Scandal in New Delhi: Indian Opposition Leader Questioned on Bribery Charges
The questioning caused significant disturbances in New Delhi as INC lawmakers and thousands of the party’s supporters gathered to protest.
Rahul Gandhi, the former leader of the Indian National Congress (INC), India’s largest opposition party, was questioned by Indian authorities on Monday for his alleged involvement in a bribery scandal alongside his mother and current INC leader Sonia Gandhi.
The two Gandhis were questioned in relation to a nine-year-old complaint filed by Subramanian Swamy, a member of the ruling Bharatiya Janata Party (BJP). The complaint accused them of jointly forming a shell company and illicitly acquiring $300 million in property and assets that had formerly belonged to an INC-linked holding company famous for its publication of the National Herald, a colonial-era newspaper that strongly advocated for Indian independence while the country was under British rule. The National Herald was founded in 1937 by Jawaharlal Nehru, Sonia Gandhi’s grandfather-in-law and Rahul Gandhi’s great-grandfather.
The two Gandhis have contested the charges and the INC has claimed that they are politically motivated. INC spokesman Randeep Singh Surjewala vowed that the party would “fight fearlessly” and that the lawmakers would “answer every question” until their innocence had been determined.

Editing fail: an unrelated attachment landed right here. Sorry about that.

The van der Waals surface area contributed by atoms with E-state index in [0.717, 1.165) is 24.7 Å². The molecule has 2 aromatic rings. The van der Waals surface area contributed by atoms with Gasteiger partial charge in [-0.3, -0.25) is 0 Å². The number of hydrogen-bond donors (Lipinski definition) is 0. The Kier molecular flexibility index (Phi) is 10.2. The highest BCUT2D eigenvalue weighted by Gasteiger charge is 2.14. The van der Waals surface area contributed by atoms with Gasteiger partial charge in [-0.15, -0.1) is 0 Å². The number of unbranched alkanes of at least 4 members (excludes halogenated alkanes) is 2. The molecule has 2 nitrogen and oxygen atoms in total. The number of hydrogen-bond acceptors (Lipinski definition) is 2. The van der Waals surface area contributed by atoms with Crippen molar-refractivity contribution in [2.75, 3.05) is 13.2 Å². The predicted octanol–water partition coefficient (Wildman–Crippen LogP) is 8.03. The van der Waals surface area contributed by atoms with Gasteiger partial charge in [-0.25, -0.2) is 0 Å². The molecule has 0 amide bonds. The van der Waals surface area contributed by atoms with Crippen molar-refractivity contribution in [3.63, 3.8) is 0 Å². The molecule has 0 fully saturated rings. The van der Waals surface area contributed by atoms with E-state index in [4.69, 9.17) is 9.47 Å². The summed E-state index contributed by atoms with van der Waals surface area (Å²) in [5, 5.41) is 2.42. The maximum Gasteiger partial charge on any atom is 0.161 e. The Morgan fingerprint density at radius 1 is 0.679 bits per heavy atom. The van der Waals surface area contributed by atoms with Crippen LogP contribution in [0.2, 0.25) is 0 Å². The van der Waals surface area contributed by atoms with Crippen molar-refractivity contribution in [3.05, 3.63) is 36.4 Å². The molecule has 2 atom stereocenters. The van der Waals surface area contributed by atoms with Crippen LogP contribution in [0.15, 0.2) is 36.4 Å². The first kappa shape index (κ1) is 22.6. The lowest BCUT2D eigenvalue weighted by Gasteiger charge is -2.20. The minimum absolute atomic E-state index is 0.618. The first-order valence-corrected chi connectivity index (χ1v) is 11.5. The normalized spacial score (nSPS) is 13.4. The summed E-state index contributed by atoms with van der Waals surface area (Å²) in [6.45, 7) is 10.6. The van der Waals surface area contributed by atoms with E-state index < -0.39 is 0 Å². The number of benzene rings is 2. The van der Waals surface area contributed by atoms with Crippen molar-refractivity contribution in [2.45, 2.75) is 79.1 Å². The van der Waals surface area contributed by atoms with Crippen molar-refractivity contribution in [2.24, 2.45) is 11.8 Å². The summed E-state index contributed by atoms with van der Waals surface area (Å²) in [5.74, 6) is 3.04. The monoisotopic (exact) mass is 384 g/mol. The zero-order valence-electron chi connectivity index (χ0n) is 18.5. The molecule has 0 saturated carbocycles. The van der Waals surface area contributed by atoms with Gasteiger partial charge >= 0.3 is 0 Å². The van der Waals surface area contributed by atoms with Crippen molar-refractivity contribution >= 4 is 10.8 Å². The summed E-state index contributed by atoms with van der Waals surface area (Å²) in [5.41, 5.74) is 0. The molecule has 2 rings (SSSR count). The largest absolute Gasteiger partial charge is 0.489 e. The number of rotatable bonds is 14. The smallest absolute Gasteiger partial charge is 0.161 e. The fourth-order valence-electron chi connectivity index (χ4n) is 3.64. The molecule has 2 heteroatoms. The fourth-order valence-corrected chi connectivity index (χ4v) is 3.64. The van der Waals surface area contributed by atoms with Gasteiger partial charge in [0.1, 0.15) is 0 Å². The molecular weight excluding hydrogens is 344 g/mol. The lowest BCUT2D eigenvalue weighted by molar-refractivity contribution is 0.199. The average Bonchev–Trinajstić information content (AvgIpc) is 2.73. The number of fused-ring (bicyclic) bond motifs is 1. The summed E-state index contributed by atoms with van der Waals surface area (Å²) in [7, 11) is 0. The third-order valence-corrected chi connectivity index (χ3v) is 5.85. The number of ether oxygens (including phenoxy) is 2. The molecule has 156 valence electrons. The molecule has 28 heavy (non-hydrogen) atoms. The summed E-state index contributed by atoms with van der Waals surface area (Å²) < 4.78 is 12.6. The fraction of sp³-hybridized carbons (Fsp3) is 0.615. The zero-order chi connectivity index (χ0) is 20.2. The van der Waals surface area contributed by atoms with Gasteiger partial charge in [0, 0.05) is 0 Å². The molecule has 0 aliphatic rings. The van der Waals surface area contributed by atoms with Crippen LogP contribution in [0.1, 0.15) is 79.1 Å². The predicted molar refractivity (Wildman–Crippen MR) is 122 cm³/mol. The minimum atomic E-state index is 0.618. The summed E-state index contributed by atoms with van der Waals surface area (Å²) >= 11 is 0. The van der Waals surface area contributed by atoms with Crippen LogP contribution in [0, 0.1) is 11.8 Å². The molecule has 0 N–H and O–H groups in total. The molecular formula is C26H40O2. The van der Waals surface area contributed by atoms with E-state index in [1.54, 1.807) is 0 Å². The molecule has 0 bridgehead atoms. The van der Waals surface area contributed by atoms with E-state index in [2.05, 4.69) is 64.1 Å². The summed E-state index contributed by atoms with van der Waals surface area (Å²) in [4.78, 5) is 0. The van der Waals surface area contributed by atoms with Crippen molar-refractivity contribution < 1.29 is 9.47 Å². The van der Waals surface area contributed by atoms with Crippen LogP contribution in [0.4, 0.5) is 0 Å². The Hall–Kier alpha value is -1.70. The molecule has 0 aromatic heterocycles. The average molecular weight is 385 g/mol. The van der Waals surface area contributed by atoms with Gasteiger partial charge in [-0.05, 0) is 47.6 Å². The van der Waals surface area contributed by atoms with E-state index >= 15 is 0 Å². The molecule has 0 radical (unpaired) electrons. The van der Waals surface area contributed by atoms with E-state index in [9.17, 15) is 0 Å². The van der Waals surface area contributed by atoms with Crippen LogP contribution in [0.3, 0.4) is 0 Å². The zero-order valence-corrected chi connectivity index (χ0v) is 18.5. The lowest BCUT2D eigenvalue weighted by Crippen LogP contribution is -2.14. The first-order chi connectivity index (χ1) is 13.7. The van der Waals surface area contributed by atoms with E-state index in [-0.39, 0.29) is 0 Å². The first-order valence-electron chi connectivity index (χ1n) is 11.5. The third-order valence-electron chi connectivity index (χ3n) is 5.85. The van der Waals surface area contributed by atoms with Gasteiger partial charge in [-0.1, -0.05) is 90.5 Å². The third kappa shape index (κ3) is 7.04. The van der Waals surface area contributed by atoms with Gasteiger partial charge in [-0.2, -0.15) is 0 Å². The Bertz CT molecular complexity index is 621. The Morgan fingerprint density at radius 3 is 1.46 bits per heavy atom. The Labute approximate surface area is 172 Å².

The questioning caused significant disturbances in New Delhi, India’s capital, on Monday as INC lawmakers and thousands of the party’s supporters accompanied the younger Gandhi to the Enforcement Directorate of India’s Finance Ministry, where the questioning took place. The questioning lasted most of Monday and is scheduled to resume on Tuesday. While it took place, Gandhi’s supporters protested outside the building, leading to several arrests.
The Indian National Congress is closely associated with Nehru, who led the struggle against British rule during the first half of the twentieth century alongside Mohandas Gandhi. Following India’s independence in 1947, Nehru served as the new country’s first prime minister, remaining in the post until 1964. Although Nehru’s successors proved more controversial, including his daughter Indira Gandhi—who briefly assumed dictatorial powers during the 1970s, and whose rule was marked by human rights abuses and discontent between India’s ethno-religious groups, culminating in her assassination in 1984—the INC has consistently remained one of India’s two largest political parties since the country’s founding.
However, its role in Indian politics has been marginal since 2014, when the BJP under current prime minister Narendra Modi won a supermajority in India’s parliament. Although the BJP has been criticized for its right-wing and Hindu nationalist ideology, and members of the party have repeatedly caused controversy for anti-Muslim stances, the party repeated its electoral success in 2019 and remains widely popular within India.
Trevor Filseth is a current and foreign affairs writer for the National Interest.